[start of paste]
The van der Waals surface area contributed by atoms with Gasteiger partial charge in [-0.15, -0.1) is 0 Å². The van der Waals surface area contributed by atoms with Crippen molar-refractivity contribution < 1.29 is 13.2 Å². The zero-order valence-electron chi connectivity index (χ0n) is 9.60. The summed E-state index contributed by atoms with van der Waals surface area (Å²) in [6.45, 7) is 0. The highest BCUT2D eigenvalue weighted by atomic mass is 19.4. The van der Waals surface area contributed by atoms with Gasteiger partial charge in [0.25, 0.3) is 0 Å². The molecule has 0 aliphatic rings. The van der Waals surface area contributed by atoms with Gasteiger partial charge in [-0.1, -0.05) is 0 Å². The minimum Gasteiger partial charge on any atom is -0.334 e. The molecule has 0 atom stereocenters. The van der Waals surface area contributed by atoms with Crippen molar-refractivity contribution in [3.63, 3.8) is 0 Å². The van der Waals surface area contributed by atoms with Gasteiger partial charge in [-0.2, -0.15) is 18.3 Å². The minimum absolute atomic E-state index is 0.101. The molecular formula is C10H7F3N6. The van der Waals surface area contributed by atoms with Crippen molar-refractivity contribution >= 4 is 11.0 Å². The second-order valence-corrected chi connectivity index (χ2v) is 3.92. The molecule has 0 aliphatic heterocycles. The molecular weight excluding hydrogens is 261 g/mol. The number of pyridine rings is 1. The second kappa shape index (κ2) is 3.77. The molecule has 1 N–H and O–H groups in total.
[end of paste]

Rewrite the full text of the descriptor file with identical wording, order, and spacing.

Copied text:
The van der Waals surface area contributed by atoms with Gasteiger partial charge in [-0.15, -0.1) is 0 Å². The van der Waals surface area contributed by atoms with Crippen molar-refractivity contribution < 1.29 is 13.2 Å². The zero-order valence-electron chi connectivity index (χ0n) is 9.60. The summed E-state index contributed by atoms with van der Waals surface area (Å²) in [6.45, 7) is 0. The highest BCUT2D eigenvalue weighted by atomic mass is 19.4. The van der Waals surface area contributed by atoms with Gasteiger partial charge in [0.25, 0.3) is 0 Å². The molecule has 0 aliphatic rings. The van der Waals surface area contributed by atoms with Gasteiger partial charge in [-0.1, -0.05) is 0 Å². The minimum Gasteiger partial charge on any atom is -0.334 e. The molecule has 0 atom stereocenters. The van der Waals surface area contributed by atoms with Crippen molar-refractivity contribution in [3.63, 3.8) is 0 Å². The van der Waals surface area contributed by atoms with Gasteiger partial charge in [-0.2, -0.15) is 18.3 Å². The minimum absolute atomic E-state index is 0.101. The molecular formula is C10H7F3N6. The van der Waals surface area contributed by atoms with Crippen molar-refractivity contribution >= 4 is 11.0 Å². The second-order valence-corrected chi connectivity index (χ2v) is 3.92. The molecule has 0 aliphatic heterocycles. The molecular weight excluding hydrogens is 261 g/mol. The number of pyridine rings is 1. The second kappa shape index (κ2) is 3.77. The molecule has 1 N–H and O–H groups in total.